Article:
Chapter 1: Why It Can Strictly Be Said That the People Govern in the United States
The people both make and execute the laws in the United States, by electing their representatives and serving on juries. "The majority rules in the name of the people."
Chapter 2: Parties in the United States
"Parties are an evil inherent in free government." Great parties are those which are attached to lofty principles rather than private interest, and their action can often cause a revolution. Small parties are pettier and only agitate and corrupt society. America used to have great parties, but it no longer does. After the Revolution, there were two great parties, one of whichthe Federalistswanted to restrict popular power and the other of whichthe Republicanswanted to extend it. The Federalists had power only until Jefferson was elected, but this period was extremely important for America because during that time they worked against the negative tendencies of democracy, and when the Republicans gained power they adopted many of the Federalist's ideas. As a result, there are no longer any great political parties in the United States. Still, beneath the petty differences of the parties there is the underlying battle between restricting and extending public power.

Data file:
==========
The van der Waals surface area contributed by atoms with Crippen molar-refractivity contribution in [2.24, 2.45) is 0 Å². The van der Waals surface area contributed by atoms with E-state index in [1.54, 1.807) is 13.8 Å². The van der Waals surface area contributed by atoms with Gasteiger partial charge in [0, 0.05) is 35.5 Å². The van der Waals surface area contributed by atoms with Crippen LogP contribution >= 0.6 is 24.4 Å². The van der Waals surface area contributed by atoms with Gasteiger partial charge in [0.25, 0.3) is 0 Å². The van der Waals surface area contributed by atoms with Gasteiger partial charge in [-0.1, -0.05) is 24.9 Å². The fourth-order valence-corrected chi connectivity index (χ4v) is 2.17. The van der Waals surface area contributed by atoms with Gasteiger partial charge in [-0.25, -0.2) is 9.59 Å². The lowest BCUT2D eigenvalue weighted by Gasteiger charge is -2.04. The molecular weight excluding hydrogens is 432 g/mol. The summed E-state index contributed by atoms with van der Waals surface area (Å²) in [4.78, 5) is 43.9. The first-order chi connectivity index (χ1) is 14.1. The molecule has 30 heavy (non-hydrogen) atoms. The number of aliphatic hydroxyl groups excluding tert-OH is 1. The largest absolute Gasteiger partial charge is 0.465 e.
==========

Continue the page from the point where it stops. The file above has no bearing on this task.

Remains of the Aristocratic Party in the United States
The rich are somewhat excluded from government, and their can often even be a disadvantage in trying to gain political power. As a result, they close in on themselves and go about pursuing their own private interests. They act as if they support republican government, but in reality they "have a great distaste for their country's democratic institutions."
The key point in this chapter once again revolves around the dangerous democratic tendency to fall into tyranny of the majority. The Federalist party's ability to gain power was crucial precisely because the Federalists wanted to restrict public power, and as a result they began a tradition which acted as a moderating influence on the demands of the majority.
Chapter 3: Freedom of the Press in the United States
Freedom of the press is necessary because the only real alternative to it is complete despotism. Especially in a society where the people are sovereign, censorship would be inherently contradictory to the overriding societal principles.